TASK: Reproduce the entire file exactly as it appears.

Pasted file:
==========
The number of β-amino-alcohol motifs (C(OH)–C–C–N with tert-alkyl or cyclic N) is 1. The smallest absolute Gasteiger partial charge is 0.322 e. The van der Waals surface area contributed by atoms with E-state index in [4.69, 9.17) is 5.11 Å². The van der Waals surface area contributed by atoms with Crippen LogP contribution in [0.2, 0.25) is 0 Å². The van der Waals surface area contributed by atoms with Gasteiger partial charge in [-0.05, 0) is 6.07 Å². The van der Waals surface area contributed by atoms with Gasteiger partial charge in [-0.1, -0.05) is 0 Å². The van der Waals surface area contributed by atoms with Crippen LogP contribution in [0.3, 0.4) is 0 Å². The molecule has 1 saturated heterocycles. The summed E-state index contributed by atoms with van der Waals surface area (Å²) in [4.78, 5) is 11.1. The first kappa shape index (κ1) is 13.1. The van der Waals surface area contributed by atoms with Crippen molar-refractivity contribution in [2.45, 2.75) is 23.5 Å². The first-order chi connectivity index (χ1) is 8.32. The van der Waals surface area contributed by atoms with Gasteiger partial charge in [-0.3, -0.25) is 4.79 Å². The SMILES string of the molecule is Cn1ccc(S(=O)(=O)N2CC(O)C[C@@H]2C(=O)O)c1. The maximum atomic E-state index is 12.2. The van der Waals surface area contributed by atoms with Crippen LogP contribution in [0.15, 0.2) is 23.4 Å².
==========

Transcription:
The number of β-amino-alcohol motifs (C(OH)–C–C–N with tert-alkyl or cyclic N) is 1. The smallest absolute Gasteiger partial charge is 0.322 e. The van der Waals surface area contributed by atoms with E-state index in [4.69, 9.17) is 5.11 Å². The van der Waals surface area contributed by atoms with Crippen LogP contribution in [0.2, 0.25) is 0 Å². The van der Waals surface area contributed by atoms with Gasteiger partial charge in [-0.05, 0) is 6.07 Å². The van der Waals surface area contributed by atoms with Gasteiger partial charge in [-0.1, -0.05) is 0 Å². The van der Waals surface area contributed by atoms with Crippen LogP contribution in [0.3, 0.4) is 0 Å². The molecule has 1 saturated heterocycles. The summed E-state index contributed by atoms with van der Waals surface area (Å²) in [4.78, 5) is 11.1. The first kappa shape index (κ1) is 13.1. The van der Waals surface area contributed by atoms with Crippen molar-refractivity contribution in [2.45, 2.75) is 23.5 Å². The first-order chi connectivity index (χ1) is 8.32. The van der Waals surface area contributed by atoms with Gasteiger partial charge in [-0.3, -0.25) is 4.79 Å². The SMILES string of the molecule is Cn1ccc(S(=O)(=O)N2CC(O)C[C@@H]2C(=O)O)c1. The maximum atomic E-state index is 12.2. The van der Waals surface area contributed by atoms with Crippen LogP contribution in [0.15, 0.2) is 23.4 Å².